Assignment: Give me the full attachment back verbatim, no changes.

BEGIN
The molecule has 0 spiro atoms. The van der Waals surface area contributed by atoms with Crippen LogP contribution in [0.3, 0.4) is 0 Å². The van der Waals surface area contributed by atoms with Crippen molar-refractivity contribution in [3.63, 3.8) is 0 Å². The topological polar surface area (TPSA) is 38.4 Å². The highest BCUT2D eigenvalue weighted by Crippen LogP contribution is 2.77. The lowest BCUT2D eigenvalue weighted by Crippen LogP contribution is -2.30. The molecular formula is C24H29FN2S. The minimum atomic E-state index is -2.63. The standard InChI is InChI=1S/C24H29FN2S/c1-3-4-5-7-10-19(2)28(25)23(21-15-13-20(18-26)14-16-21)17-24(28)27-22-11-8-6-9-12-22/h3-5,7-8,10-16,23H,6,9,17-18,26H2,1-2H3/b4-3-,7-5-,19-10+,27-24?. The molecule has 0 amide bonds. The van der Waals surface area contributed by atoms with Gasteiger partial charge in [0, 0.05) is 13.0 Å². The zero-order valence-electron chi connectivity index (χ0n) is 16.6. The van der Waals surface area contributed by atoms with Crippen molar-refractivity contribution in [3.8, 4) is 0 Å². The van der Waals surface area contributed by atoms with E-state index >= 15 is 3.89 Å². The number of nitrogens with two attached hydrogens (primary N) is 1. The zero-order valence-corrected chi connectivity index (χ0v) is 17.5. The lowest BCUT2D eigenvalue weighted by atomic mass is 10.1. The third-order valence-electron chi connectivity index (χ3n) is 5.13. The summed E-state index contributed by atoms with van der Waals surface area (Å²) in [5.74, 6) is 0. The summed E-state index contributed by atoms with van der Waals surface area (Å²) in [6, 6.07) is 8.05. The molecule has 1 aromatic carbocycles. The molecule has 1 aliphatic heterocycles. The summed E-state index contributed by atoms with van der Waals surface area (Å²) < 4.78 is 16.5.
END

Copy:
The molecule has 0 spiro atoms. The van der Waals surface area contributed by atoms with Crippen LogP contribution in [0.3, 0.4) is 0 Å². The van der Waals surface area contributed by atoms with Crippen molar-refractivity contribution in [3.63, 3.8) is 0 Å². The topological polar surface area (TPSA) is 38.4 Å². The highest BCUT2D eigenvalue weighted by Crippen LogP contribution is 2.77. The lowest BCUT2D eigenvalue weighted by Crippen LogP contribution is -2.30. The molecular formula is C24H29FN2S. The minimum atomic E-state index is -2.63. The standard InChI is InChI=1S/C24H29FN2S/c1-3-4-5-7-10-19(2)28(25)23(21-15-13-20(18-26)14-16-21)17-24(28)27-22-11-8-6-9-12-22/h3-5,7-8,10-16,23H,6,9,17-18,26H2,1-2H3/b4-3-,7-5-,19-10+,27-24?. The molecule has 0 amide bonds. The van der Waals surface area contributed by atoms with Gasteiger partial charge in [0, 0.05) is 13.0 Å². The zero-order valence-electron chi connectivity index (χ0n) is 16.6. The van der Waals surface area contributed by atoms with Crippen molar-refractivity contribution in [3.8, 4) is 0 Å². The van der Waals surface area contributed by atoms with E-state index >= 15 is 3.89 Å². The number of nitrogens with two attached hydrogens (primary N) is 1. The zero-order valence-corrected chi connectivity index (χ0v) is 17.5. The lowest BCUT2D eigenvalue weighted by atomic mass is 10.1. The third-order valence-electron chi connectivity index (χ3n) is 5.13. The summed E-state index contributed by atoms with van der Waals surface area (Å²) in [5.74, 6) is 0. The summed E-state index contributed by atoms with van der Waals surface area (Å²) in [6, 6.07) is 8.05. The molecule has 1 aromatic carbocycles. The molecule has 1 aliphatic heterocycles. The summed E-state index contributed by atoms with van der Waals surface area (Å²) < 4.78 is 16.5.